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Why I’m writing again

Some of you may be wondering why I’m writing again. I’m writing for myself, to remove my boredom and mellow down my dystopic outlook in life.

Through my 7 years of blogging, I’ve always approached eating out as an ALL OR NOTHING type of decision. As Todd Killman says, either you go high or go low. Be contented with street food or go five-star to make the most of your buck; don’t float in the middle because they tend to suck. That even applies to cities perceived to be too perfect to fail (NYC).

I’ve become quite of a middle-range restaurant snob and jaded writer over the 7 years as newer restaurateurs hoping to breakout tend to sag in their 2nd and 3rd year. You’ll find most of them struggle in their 3rd and 4th years, all the way to the 7th year before shuttering their doors. The pandemic underscored that. It hastened the inevitable fate of restaurants I’ve been saying for a long time: they’re not going to last long. If you want to open your own restaurant in hopes of becoming a millionaire, forget it. I always liked to joke if you have extra cash, you can open a restaurant.

The middle range restaurant industry is highly saturated. I wrote about that problem back in 2015 and I think the gun I hanged on the wall has fired this year.

Miam Miam reminded me much of Hoshino Coffee and Le Petit Souffle back in Manila with their fluffy and pompous Souffle Omurice. After all, after so much dystopia, we need slivers of hope. We want to live vicariously through other people’s experiences and live again and that brought me back to my original promise of why I started this blog: to immortalize my experiences in food and travel.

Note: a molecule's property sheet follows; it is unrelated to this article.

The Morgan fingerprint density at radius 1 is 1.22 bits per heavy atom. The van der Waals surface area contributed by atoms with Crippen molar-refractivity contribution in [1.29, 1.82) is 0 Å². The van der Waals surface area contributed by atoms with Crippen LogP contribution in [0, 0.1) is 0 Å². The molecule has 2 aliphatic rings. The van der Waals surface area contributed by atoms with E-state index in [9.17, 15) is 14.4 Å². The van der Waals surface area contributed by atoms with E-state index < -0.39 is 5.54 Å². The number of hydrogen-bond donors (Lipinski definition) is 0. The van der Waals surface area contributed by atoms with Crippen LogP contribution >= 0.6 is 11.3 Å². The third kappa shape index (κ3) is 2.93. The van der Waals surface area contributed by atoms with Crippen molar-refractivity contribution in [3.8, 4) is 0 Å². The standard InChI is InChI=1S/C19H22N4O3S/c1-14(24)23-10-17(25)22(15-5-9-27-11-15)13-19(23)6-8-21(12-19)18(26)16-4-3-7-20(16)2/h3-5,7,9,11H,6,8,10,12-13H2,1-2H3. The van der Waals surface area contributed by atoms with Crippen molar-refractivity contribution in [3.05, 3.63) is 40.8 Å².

So, I decided to give this restaurant a chance.

And Miam Miam delivers this donburi of Striploin and Foie. Loved the tender meat and the juiciness of the perfectly pan-seared foie though at times the lack of acidity is not enough to cut the savory taste of the meat and foie and onsen egg. As imbalanced as this dish was, I would return for this dish.

Miam Miam 2

The stakes are even higher for restaurants and I think the middle-range ones are trying their very best; in fact, they seemed to be performing at their very best in all our years of eating. A crisis always bring out the best of breed. I’m not going to preach to support the local restaurants because restaurant business is always cutthroat business, pandemic or not. That’s just the way it is, but we celebrate when they win, like this dish. Any shifts in the restaurant industry is always good and any change is not without sacrifices.

Miam Miam

Address: 200 Victoria St, #02-14, Singapore 188021
Official Website: miam.sg
Facebook: Miam Miam
Instagram: miammiam.sg
Opening Hours: Sunday, Monday – Thursday 11:15am – 9:30pm, Friday – Saturday 11:15am – 10:00pm